Southern Research Institute has completed the first round of installations and testing of clean diesel technologies for the Clean Diesel Technology/Off-Road Field-Testing Program at the New York City Department of Sanitation in Maspeth, Queens, NY.
The purpose of the program is to evaluate and improve diesel emissions from off-road equipment, generate emission factors with and without control technologies and assess the performance of the control technologies tested using a standard in-use testing protocol developed under the program.
Under a three-year contract with the New York State Energy Research and Development Authority (NYSERDA), Southern Research has developed and assembled a testing protocol and is also managing the testing efforts for the project with the goal being to reduce air pollution in New York State. This universal testing protocol can be adopted and utilized by other state and federal agencies for in-use emission testing.
The project is sponsored by NYSERDA in collaboration with the New York State Department of Environmental Conservation (NYSDEC) and supplemented by a grant from the US Environmental Protection Agency’s (EPA) National Clean Diesel Campaign.
This focus on off-road vehicles, typically used in construction, is an important element in understanding how emission-control technologies can play a role in improving air quality in the New York City Metropolitan Area and statewide.—Paul D. Tonko, president and CEO, NYSERDA
Southern Research, together with Environment Canada and NYSDEC, has completed nine of the 15 planned tests on diesel construction equipment operated by the New York City Department of Sanitation. In addition to the 15 planned in-use emission tests, Southern Research and its partners, Environment Canada and Emisstar, are managing the demonstration of 13 additional technologies.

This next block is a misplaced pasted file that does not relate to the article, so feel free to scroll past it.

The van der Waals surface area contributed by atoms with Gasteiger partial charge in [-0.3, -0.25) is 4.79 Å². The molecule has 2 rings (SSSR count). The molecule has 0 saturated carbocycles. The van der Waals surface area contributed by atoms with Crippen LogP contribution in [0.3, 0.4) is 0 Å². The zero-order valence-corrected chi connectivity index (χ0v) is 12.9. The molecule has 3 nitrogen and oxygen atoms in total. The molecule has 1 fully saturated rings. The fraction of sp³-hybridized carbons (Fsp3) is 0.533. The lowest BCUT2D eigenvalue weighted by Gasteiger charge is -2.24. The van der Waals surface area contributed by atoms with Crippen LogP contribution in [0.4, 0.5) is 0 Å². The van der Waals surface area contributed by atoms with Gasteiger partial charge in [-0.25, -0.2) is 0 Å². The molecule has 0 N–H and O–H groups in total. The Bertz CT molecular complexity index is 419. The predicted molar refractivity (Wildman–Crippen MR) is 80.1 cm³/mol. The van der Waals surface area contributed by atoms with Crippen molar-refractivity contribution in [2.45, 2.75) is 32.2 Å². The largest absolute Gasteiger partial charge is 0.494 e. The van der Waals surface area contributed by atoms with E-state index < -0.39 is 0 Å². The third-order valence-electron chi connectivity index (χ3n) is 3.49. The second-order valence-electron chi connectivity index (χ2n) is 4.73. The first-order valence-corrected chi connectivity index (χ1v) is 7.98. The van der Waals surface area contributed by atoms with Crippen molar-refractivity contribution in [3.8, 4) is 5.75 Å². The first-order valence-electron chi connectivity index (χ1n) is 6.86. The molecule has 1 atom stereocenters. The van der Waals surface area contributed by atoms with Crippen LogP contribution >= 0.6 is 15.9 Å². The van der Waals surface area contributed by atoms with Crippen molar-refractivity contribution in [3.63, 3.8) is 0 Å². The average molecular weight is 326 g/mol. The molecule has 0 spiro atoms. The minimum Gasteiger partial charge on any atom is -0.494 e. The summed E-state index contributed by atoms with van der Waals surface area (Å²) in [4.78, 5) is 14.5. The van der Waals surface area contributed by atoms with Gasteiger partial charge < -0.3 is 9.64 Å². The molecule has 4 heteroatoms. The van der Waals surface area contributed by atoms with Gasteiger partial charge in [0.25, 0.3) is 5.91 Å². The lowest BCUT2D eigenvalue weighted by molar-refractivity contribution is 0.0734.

Nett Technologies, Clean Air Systems, Engine Control Systems, Extengine, Airmeex, Donaldson, HUSS, DCL, Airflow Catalyst Systems and Johnson Matthey (via Caterpillar) have all provided technologies for the project.
The demonstration and in-use testing of a variety of passive, active, and flow through diesel particulate filters, diesel oxidation catalysts, and a selective catalytic reduction system on the DSNY non-road construction equipment will provide needed information on the effectiveness of these technologies in novel applications, in addition to providing significant reductions in emissions from the DSNY fleet.
More information will be available about this program in a report that will be issued at the conclusion of all testing. An event to discuss the project and its results with others interested in emissions control and new technologies is tentatively being planned for the spring in 2008.
The California Air Resources Board (ARB) recently adopted NOx and PM regulations aimed at reducing toxic and cancer-causing diesel emissions from the state’s estimated 180,000 off-road vehicles used in construction, mining, airport ground support and other industries. (Earlier post.)